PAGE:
Media Commission warns state media on election coverage

2 Aug 2009

Media Commission warns state media on election coverage

2 August 2009 - The Media Commission today, once again, warned the state media, in particular, Radio Television Afghanistan (RTA) for its biased reportage, favouring incumbent President and candidate Hamid Karzai.


With elections just three weeks away, the media monitoring body released its fourth weekly report at a press conference in Kabul.

Addressing the media, Sidiqullah Tauhidi, the Media Commission Chairman, announced the body has received eight complaints about bias in the State media's coverage of the presidential election campaign, seven of which were raised by his opponent Dr Abdullah Abdullah.

The Commission confirmed they had ruled the complaints as "valid", and issued a judgment requiring the State media to take corrective action as required by the code of conduct.

"We now call on the RTA to comply forthwith. The current election affects every person in Afghanistan. The RTA and other State media belong to all the people of our country, whom the RTA should serve," pressed Mr Tauhidi.

The Media Commission is, however, fast losing patience. Besides previous reports outlining the RTA's failure to follow guidelines, the Commission has issued three warning letters, and held a number of meetings with the Minister of Information and senior RTA officials, including, Zia Burma, who allegedly threatened to teach the commission a lesson.

"There will be action taken. That will be announced soon. The Commission will be meeting to decide what to do (next). What the Media Commission wants is compliance, and we hope, after this latest release of information, that they will comply," said John Matisonn, Media Commission advisor.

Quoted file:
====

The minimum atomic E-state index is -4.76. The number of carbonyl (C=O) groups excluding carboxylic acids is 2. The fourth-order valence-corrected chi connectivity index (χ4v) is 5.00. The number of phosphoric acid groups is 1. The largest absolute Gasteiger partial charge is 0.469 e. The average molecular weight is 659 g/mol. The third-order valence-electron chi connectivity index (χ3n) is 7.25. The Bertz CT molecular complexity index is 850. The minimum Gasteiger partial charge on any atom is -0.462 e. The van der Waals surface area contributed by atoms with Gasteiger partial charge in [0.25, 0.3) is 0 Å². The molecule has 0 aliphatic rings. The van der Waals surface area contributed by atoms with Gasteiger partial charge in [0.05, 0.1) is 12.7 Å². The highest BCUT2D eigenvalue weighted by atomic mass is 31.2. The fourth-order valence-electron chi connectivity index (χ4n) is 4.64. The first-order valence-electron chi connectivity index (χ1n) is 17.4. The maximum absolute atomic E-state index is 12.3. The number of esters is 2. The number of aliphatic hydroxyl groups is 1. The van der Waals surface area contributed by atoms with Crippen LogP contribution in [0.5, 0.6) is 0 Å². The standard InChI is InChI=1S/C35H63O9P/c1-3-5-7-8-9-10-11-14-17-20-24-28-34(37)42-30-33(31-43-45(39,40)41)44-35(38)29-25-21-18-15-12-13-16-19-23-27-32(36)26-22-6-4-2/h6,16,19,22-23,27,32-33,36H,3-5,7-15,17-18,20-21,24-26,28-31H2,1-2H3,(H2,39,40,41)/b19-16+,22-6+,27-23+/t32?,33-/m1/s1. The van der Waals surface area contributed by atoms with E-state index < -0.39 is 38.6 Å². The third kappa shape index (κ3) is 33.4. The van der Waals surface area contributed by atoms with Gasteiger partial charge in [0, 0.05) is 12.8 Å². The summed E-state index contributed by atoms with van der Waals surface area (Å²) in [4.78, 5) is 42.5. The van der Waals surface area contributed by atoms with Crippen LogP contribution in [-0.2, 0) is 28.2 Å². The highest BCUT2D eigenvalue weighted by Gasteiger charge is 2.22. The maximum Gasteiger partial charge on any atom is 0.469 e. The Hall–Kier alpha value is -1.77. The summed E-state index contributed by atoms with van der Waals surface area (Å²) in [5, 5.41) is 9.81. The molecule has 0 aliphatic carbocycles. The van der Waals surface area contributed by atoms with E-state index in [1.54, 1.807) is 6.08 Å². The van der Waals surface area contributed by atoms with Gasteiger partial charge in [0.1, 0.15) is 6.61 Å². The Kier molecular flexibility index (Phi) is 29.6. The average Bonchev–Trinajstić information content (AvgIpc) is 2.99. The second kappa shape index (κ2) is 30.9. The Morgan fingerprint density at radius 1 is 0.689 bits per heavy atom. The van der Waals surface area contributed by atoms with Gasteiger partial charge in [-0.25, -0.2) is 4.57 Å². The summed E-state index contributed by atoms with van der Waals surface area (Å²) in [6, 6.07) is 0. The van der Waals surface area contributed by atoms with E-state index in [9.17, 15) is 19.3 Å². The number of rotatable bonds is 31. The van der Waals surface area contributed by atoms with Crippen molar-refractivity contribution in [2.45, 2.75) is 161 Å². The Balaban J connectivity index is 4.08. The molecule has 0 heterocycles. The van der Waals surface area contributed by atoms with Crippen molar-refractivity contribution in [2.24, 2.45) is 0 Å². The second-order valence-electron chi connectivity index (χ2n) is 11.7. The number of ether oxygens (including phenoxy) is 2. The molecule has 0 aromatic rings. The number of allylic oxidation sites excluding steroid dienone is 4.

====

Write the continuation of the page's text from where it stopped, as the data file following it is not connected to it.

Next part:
According to a break up of RTA news bulletins in the reporting period between 6 to 28 July, President Karzai dominated 67 per cent of the coverage, followed by independent candidate Dr Abdullah Abdullah, who received less than 10 per cent of air time, and Sayyid Jalal Karim at three per cent.

The Media Commission also released comprehensive data on election coverage by private-owned radio and TV channels.

Salam Watandar, for example, devoted around 20 per cent of coverage to, both, Karzai and Abdullah during news bulletins in the reporting period; Kabul's Radio Killid featured Karzai 72 per cent of the time in its news bulletins, as opposed to another prominent independent candidate, Dr Ashraf Ghani, who got less than two percent of coverage.

The station, however, allotted equal airtime to Karzai and some lesser-known candidates during its non-news bulletin programmes.

"The news coverage by private TV stations, too, hasn't been great. There are one or two stations which have been fair – in particular Ariana. But others have shown quite extreme bias. In a majority of cases (they have favoured) Mr Karzai, but in one case Dr Abdullah," explained Mr Matisonn.

The next Media Commission Report will be released on Sunday 9 August.

By Aditya Mehta, UNAMA



Media Commission